Confront the fear, and confront the voice. Our junky side doesn't fight fair, and uses confusing logic. It plays upon the parts of us that feel most vulnerable. The parts of us that want to hide and wish things away. You can eliminate the fear, and silence the voice by always looking it in the eye, seeing it for what it is, and never letting it get away without shedding the light of truth upon it.

 

Keep taking it one day at a time. One minute at a time if you need.... You'll get there. This is eminantly doable

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From Aug 1st, 2007

 

 

This is an old article I ran across from the old QS site. Don't be a Tom. Keep fighting for you life

Rob aka Indy

 

Dear Matt,

 

I realize it has been almost one year since you sent me this e-mail, but I saved it because I knew some day I wanted to respond. It looks like today is that day.

 

Before I began writing this, I decided to check out your website. I wasn't sure how or if I could write on it. So I thought if I e-mailed you, you could decide if it should be on the website. As I read some of the entries in the Hall of Fame, I saw so many stories like ours.

 

Tom started chewing just as many of these men did. He was about 13 when he was helping out on his grandpa's farm, and someone gave him a chew. He continued chewing through high school in his varies sports (mainly baseball). Tom and I meet his sophomore year in college. I continually told him I didn't like his chewing, and he continually ignored me. Being in his dorm room was disgusting. I never put my pop can down while I was in there - you know why! Many cans were accidentally kicked over, so the carpet smelled horrible and was brown from all the stains. When he asked me to marry him, I said, "Yes, if you quit chewing." You know how long that lasted. He would just sneak it. As many of the writer's said, he would wait until I left. Or he would chew to and from work, at softball games, Boundary Waters trips, hunting and fishing trips. Anytime I wasn't there, I'm sure a dip was. Finally, I caught him. We had arguments about it. I am a teacher, and one year I received a video to show my fifth graders about a teenage boy who died from chewing tobacco related cancer. I took it home and showed Tom. He was unfazed. He thought he was a big strong football player. It wasn't going to happen to him. After our daughter was born, he said he would quit. After our next daughter was born, and our son, and our last daughter. After many debates, I told him I didn't want it around me, the kids, the house. I didn't want to see it, hear about it, or know about it. I didn't want that STUFF to be an example for our kids. They all looked up to their dad, and I didn't want them to think it was cool!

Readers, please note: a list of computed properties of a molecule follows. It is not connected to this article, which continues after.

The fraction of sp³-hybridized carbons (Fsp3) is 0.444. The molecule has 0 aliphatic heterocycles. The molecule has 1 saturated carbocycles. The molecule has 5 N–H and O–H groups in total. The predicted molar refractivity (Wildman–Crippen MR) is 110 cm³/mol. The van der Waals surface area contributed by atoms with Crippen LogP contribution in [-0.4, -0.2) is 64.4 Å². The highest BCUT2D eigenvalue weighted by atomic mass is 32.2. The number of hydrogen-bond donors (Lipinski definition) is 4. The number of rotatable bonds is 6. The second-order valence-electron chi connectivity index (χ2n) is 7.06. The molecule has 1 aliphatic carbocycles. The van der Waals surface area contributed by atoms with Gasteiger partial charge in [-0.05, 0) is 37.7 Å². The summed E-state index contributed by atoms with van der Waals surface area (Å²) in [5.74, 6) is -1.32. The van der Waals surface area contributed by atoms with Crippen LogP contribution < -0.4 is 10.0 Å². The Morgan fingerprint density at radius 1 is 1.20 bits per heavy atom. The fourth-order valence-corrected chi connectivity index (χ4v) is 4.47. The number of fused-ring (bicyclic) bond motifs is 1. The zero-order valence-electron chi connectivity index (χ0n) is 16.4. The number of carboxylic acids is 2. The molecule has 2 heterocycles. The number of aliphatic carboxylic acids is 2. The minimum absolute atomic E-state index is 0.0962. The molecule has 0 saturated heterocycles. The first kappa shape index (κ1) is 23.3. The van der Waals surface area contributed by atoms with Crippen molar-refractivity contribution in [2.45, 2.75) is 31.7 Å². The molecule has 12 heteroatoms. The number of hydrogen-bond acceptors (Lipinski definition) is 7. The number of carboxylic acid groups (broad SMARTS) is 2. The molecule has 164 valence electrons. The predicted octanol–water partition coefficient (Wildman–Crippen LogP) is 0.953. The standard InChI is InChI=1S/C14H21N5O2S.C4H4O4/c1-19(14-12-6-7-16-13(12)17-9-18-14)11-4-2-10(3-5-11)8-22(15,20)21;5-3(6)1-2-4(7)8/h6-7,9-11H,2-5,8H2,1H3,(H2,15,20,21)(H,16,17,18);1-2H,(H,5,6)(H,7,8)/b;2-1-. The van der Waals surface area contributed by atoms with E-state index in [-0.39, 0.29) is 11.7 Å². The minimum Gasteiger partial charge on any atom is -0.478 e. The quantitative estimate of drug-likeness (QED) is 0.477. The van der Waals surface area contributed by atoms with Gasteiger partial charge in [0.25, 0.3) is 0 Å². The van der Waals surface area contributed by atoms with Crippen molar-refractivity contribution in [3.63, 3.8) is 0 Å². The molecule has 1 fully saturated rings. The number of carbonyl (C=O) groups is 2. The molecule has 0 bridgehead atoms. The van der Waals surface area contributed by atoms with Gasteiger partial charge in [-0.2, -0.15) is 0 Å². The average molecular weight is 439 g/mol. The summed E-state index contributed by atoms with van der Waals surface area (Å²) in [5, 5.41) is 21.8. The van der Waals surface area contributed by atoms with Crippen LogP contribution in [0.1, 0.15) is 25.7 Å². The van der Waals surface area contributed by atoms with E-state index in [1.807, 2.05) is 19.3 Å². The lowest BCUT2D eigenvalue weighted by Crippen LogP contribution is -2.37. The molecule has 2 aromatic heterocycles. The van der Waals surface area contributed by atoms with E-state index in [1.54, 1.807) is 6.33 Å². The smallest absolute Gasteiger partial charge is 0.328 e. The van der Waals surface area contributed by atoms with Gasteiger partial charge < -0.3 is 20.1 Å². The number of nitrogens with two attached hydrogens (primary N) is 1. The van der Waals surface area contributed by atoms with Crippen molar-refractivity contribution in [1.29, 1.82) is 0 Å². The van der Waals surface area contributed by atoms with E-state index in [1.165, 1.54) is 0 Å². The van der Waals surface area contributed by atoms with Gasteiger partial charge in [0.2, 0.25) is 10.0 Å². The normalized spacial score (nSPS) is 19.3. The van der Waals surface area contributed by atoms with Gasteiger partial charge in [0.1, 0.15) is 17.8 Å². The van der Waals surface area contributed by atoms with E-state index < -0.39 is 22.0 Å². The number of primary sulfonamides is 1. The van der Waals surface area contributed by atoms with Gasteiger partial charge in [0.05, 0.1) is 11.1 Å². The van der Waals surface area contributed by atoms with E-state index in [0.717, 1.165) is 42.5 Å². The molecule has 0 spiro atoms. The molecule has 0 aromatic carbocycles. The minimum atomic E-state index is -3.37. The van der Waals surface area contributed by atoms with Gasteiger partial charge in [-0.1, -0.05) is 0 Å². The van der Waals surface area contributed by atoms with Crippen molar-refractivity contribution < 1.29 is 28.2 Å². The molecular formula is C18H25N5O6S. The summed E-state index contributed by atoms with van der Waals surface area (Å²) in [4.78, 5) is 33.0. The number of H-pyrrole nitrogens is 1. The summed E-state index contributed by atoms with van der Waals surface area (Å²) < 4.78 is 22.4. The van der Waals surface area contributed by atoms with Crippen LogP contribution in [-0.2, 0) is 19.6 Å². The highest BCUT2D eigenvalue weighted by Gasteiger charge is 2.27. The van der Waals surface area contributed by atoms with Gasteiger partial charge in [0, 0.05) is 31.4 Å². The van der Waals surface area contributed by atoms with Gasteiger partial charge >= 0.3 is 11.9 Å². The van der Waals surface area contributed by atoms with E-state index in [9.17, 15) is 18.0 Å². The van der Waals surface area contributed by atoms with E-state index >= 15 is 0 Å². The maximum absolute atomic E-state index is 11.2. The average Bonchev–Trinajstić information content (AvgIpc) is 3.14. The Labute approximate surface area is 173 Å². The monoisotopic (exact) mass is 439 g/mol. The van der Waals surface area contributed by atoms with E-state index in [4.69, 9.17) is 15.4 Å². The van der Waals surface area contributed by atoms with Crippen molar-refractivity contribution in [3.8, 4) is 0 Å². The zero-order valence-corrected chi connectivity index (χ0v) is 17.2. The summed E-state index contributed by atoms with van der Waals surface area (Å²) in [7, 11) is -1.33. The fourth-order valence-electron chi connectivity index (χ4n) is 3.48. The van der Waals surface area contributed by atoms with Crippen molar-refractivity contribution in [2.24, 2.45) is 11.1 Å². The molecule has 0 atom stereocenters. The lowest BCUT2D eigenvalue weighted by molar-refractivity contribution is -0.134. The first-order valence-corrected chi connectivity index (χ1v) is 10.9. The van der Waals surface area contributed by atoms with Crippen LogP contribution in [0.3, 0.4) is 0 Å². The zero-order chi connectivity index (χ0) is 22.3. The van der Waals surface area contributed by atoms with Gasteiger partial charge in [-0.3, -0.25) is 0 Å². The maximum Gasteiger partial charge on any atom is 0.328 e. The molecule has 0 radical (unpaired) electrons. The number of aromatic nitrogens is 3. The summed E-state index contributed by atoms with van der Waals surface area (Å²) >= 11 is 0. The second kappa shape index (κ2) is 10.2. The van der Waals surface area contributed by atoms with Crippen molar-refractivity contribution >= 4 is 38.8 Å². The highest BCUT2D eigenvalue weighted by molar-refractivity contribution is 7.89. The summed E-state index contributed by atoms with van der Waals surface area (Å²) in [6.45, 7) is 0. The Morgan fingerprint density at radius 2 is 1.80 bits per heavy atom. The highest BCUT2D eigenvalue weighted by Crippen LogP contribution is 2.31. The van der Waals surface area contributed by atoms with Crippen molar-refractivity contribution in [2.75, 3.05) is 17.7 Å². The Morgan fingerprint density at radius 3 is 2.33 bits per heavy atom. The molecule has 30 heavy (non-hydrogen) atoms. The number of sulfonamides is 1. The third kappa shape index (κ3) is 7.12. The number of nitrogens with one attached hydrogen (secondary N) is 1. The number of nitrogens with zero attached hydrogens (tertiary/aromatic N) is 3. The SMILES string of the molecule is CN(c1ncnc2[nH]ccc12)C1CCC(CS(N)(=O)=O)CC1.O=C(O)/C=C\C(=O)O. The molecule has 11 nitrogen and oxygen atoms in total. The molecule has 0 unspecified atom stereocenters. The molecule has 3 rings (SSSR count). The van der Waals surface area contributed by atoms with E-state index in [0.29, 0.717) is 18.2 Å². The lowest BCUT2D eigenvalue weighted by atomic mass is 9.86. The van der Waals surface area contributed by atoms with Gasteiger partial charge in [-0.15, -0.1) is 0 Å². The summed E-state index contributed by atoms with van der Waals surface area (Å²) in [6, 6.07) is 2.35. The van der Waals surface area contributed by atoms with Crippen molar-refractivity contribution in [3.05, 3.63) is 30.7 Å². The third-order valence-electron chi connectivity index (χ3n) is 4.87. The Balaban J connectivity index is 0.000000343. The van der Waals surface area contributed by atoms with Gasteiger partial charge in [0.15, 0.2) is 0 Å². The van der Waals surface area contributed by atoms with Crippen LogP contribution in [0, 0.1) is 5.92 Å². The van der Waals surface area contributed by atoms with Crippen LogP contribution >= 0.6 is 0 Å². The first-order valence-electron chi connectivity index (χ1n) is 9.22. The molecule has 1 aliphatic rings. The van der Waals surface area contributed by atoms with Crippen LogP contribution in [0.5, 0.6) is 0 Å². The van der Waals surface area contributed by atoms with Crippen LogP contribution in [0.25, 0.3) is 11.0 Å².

In October of 2003, Tom had a sore on the inside of his cheek that wasn't going away. He thought he had bitten his cheek, and it was infected. The doctor put him on antibiotics for 10 days. After that didn't work, he went to an ENT. This doctor looked at it and said, "I think it's cancer." One week later, we received the bad news - squamous cell carcinoma. Five days later, we saw the surgeon. He said it was Stage 1, it looked very small, and he thought surgery would be the end of it. We were so relieved that there wouldn't be any radiation or chemo. One week later (Nov. 28, 2003) Tom had surgery. I looked at some of the pictures on the website, and you could easily add Tom's picture to it. He was cut from the middle of his bottom lip, down his neck, over to the right, and up behind his right ear. He had a trachea because the tumor was in his jaw so he could only open his mouth about an inch, and they were afraid he might aspirate. When he came home 5 days later, our eight year old daughter cried because he looked so scary. This made Tom (my 235 pound football player) cry! (Tom DOESN'T cry!)